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Weizenbier – German Wheat Beer

A Paulaner German Wheat Beer from Bavaria

A typical Bavarian scene: Paulaner wheat beer with a wheat beer glass on a sunny day

In Germany, especially in Bavaria, wheat beer is very popular. While in most of Germany wheat beer is called “Weizenbier” or simply “Weizen“, the typical name in Austria, Bavaria and some other parts of Germany is “Weißbier”. It is usually served in high glasses of a special form, and typically enjoyed throughout the summertime. Think of the typical Bavarian Biergarten setting with a Weisswurst, a Soft Pretzel some Obatzda cheese spread and a glass of best Bavarian wheat beer! Learn more on German wheat beer and its history…


The history of German Wheat Beer!

The history of German wheat beer is actually strongly linked to Bavaria, and in particular to financial tax issues.

Reaching back to 1548, wheat beer was only allowed to be brewed north of the Danube river, as wheat itself was forbidden as an ingredient due to the Purity Law. Wheat was expensive and essential in feeding the population. The privilege lay with Baron von Degenberg, who had to pay money to the Bavarian Duke. After there was no male offspring, the privilege went back to the Bavarian Duke. Wheat beer thereafter became an important source of income for the Bavarian state as well as the duke’s personal finances. The monopole remained with the Bavarian state for a very long time. Wheat beer had to be served throughout Bavaria. This monopole was diminished in 1798. The Hofbräuhaus in Munich remained property of the Bavarian state, and still is to this very day. It is an attraction for many tourists visiting the Bavarian capital with its unique beer culture. Wheat beer is still very popular in Bavaria and all other regions of Germany. Non alcoholic wheat beer has been successfully brought to the market and is favored by many sport enthusiasts as an isotonic and healthy beverage. But what is wheat beer in essence and what is the difference to other German beers?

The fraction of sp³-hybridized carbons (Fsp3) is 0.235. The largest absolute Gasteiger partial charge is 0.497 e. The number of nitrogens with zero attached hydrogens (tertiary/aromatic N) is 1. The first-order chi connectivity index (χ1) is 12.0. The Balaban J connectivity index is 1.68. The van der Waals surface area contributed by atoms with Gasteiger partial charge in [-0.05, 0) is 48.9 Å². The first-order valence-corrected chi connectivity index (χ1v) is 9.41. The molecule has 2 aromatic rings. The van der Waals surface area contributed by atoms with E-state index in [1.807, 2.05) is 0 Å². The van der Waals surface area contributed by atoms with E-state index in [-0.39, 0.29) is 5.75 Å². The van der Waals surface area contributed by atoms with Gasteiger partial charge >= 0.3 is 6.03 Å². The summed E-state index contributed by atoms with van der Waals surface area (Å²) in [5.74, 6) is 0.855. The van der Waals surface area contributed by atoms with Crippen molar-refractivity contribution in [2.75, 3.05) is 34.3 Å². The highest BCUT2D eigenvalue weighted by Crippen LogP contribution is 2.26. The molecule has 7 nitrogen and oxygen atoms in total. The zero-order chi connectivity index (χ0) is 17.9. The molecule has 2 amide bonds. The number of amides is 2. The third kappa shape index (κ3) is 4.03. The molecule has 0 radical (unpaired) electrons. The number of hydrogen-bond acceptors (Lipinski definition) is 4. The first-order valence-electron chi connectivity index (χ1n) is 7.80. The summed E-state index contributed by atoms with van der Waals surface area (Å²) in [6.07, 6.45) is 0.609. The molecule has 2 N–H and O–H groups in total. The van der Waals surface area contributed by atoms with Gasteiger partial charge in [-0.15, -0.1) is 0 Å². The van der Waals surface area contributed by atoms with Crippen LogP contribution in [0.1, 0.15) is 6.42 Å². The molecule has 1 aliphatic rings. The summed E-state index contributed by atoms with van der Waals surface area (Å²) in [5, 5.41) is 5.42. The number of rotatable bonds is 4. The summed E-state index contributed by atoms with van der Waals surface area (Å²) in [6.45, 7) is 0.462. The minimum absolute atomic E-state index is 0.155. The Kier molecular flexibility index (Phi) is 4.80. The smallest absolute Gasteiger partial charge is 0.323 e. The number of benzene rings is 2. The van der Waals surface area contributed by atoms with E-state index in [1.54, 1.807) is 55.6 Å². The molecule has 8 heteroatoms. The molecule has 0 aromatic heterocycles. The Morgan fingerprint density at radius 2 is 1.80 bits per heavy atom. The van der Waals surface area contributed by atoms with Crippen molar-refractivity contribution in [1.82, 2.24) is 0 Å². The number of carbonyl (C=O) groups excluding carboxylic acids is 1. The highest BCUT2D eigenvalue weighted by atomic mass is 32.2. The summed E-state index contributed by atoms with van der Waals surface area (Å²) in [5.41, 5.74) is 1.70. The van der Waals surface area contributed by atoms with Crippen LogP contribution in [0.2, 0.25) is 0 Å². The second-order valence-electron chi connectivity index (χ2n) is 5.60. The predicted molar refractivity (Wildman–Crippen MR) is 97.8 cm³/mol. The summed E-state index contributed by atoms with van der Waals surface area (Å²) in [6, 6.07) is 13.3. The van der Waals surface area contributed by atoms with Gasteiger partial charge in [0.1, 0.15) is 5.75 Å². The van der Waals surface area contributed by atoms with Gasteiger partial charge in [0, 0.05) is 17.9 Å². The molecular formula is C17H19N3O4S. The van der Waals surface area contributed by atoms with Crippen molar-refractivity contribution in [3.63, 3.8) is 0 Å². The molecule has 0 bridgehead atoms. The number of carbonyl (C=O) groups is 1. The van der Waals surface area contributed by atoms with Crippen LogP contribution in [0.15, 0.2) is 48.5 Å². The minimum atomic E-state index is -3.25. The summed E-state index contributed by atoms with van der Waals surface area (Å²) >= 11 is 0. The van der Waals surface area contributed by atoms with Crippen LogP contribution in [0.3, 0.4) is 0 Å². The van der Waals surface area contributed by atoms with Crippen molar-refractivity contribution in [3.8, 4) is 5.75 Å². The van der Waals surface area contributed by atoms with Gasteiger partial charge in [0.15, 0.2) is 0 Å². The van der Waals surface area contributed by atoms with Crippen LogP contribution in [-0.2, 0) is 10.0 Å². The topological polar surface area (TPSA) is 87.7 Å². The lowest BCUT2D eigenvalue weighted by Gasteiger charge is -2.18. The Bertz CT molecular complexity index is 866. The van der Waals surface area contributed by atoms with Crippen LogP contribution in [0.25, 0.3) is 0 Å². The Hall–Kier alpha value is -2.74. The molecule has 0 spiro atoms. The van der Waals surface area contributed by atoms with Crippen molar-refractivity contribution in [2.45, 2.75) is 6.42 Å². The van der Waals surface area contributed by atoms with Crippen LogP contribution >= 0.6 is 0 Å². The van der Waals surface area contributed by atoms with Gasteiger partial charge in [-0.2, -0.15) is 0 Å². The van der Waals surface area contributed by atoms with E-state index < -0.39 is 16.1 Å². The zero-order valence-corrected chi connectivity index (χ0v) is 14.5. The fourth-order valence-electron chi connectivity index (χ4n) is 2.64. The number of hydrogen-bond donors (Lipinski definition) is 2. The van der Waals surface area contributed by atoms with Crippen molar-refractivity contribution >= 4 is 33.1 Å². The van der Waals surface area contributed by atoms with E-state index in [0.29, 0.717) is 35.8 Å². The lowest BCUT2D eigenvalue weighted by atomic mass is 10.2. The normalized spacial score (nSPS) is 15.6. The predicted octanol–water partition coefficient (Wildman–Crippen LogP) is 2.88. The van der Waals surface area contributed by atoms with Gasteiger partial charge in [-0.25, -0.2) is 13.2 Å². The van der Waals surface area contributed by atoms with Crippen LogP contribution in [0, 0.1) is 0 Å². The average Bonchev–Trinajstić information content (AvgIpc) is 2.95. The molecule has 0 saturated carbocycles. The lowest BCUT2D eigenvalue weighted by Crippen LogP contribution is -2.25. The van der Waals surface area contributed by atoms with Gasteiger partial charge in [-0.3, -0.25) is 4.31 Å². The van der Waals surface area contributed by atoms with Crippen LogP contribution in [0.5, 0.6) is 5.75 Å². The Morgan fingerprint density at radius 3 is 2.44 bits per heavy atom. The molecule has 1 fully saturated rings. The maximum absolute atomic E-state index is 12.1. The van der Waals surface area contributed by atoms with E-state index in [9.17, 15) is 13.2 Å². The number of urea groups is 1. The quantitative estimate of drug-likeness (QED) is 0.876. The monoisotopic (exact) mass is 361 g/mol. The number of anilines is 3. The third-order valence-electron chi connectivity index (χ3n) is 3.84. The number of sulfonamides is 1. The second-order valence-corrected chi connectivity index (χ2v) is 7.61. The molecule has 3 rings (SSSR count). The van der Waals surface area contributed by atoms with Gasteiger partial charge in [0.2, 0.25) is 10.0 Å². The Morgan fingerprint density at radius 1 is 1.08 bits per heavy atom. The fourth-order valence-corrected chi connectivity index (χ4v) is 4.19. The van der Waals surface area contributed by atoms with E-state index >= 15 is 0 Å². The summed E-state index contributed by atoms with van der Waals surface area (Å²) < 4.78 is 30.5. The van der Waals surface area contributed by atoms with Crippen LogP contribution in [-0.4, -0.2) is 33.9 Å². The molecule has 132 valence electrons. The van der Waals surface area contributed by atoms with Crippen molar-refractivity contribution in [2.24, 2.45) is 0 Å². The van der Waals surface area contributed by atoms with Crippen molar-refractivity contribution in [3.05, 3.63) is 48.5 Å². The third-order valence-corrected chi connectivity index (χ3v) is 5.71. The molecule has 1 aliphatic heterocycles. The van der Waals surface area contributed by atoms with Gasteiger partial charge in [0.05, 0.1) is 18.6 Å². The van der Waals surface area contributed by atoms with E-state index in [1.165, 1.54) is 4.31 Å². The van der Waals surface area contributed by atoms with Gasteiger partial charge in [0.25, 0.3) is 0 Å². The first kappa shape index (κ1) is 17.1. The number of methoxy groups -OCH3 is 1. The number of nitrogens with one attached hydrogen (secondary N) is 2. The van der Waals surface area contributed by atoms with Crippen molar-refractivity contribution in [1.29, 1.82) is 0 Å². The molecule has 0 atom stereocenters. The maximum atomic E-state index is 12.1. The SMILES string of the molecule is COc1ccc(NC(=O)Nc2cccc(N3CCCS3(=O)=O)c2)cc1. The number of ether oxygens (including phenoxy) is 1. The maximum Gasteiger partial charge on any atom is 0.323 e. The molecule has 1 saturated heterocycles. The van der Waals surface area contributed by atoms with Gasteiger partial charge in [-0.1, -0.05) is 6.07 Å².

What is wheat beer – and how is it brewed?

By, the way, non alcoholic wheat beer is getting very popular in Germany. It is isotonic and actually healthy as a fitness drink according to several studies.

Wheat beer is brewed top-fermented, meaning that the brewing temperature is higher than that of the bottom-fermented brewing process (i.e. used to produce Pilsner style beer). Top-fermented yeast will gather on the beer liquids surface during the brewing process, and does not require costly cooling.
For brewing wheat beer, barley and wheat malt is used. The original gravity is usually within a range around 12.5 %, resulting in an alcohol content of 5 – 6 % for the beer. Of course, this only applies to ordinary German wheat beer types, for there are other ones with a considerably higher amount of original gravity and thus alcohol content. Bottle fermentation is used during the brewing process, meaning that there will eventually be quite some residue in the beer bottles.
Wheat beer is normally of a cloudy color with residue on the bottom of the bottle. This yeast is responsible for the heavy foaming which occurs when wheat beer is poured into a glass. Therefore, a special glass for German wheat beer was developed in order to keep the overflowing beer crest as small as possible, and to allow the carbon dioxide to keep the wheat beer fresh on its journey from the glass’ bottom to the top.